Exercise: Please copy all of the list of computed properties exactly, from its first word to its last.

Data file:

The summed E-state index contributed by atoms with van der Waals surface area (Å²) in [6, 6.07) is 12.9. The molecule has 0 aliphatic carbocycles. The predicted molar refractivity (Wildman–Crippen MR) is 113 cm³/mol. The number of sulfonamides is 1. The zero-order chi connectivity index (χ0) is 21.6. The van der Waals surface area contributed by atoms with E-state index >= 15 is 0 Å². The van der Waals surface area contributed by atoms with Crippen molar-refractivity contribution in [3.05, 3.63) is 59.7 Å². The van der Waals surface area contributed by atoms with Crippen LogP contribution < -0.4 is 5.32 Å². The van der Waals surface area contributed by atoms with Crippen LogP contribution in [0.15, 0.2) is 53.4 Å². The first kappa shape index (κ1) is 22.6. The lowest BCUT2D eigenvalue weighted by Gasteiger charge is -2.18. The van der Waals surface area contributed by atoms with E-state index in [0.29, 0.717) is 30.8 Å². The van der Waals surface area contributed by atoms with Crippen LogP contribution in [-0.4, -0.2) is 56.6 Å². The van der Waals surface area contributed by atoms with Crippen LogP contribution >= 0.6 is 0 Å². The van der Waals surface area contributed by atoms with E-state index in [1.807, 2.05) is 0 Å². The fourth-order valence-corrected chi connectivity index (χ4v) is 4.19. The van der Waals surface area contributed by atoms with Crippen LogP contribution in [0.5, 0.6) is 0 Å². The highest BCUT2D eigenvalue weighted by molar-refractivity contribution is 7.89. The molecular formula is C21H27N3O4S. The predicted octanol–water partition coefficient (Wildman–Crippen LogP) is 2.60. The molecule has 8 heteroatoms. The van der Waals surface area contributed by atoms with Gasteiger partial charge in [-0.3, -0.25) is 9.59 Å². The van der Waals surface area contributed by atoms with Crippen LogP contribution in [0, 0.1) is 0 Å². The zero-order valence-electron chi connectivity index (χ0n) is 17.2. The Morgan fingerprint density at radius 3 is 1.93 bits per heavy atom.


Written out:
The summed E-state index contributed by atoms with van der Waals surface area (Å²) in [6, 6.07) is 12.9. The molecule has 0 aliphatic carbocycles. The predicted molar refractivity (Wildman–Crippen MR) is 113 cm³/mol. The number of sulfonamides is 1. The zero-order chi connectivity index (χ0) is 21.6. The van der Waals surface area contributed by atoms with E-state index >= 15 is 0 Å². The van der Waals surface area contributed by atoms with Crippen molar-refractivity contribution in [3.05, 3.63) is 59.7 Å². The van der Waals surface area contributed by atoms with Crippen LogP contribution < -0.4 is 5.32 Å². The van der Waals surface area contributed by atoms with Crippen LogP contribution in [0.15, 0.2) is 53.4 Å². The first kappa shape index (κ1) is 22.6. The lowest BCUT2D eigenvalue weighted by Gasteiger charge is -2.18. The van der Waals surface area contributed by atoms with E-state index in [0.29, 0.717) is 30.8 Å². The van der Waals surface area contributed by atoms with Crippen LogP contribution in [-0.4, -0.2) is 56.6 Å². The van der Waals surface area contributed by atoms with Crippen LogP contribution >= 0.6 is 0 Å². The van der Waals surface area contributed by atoms with E-state index in [1.807, 2.05) is 0 Å². The fourth-order valence-corrected chi connectivity index (χ4v) is 4.19. The van der Waals surface area contributed by atoms with Crippen LogP contribution in [0.5, 0.6) is 0 Å². The highest BCUT2D eigenvalue weighted by molar-refractivity contribution is 7.89. The molecular formula is C21H27N3O4S. The predicted octanol–water partition coefficient (Wildman–Crippen LogP) is 2.60. The molecule has 8 heteroatoms. The van der Waals surface area contributed by atoms with Gasteiger partial charge in [-0.3, -0.25) is 9.59 Å². The van der Waals surface area contributed by atoms with Crippen LogP contribution in [0, 0.1) is 0 Å². The zero-order valence-electron chi connectivity index (χ0n) is 17.2. The Morgan fingerprint density at radius 3 is 1.93 bits per heavy atom.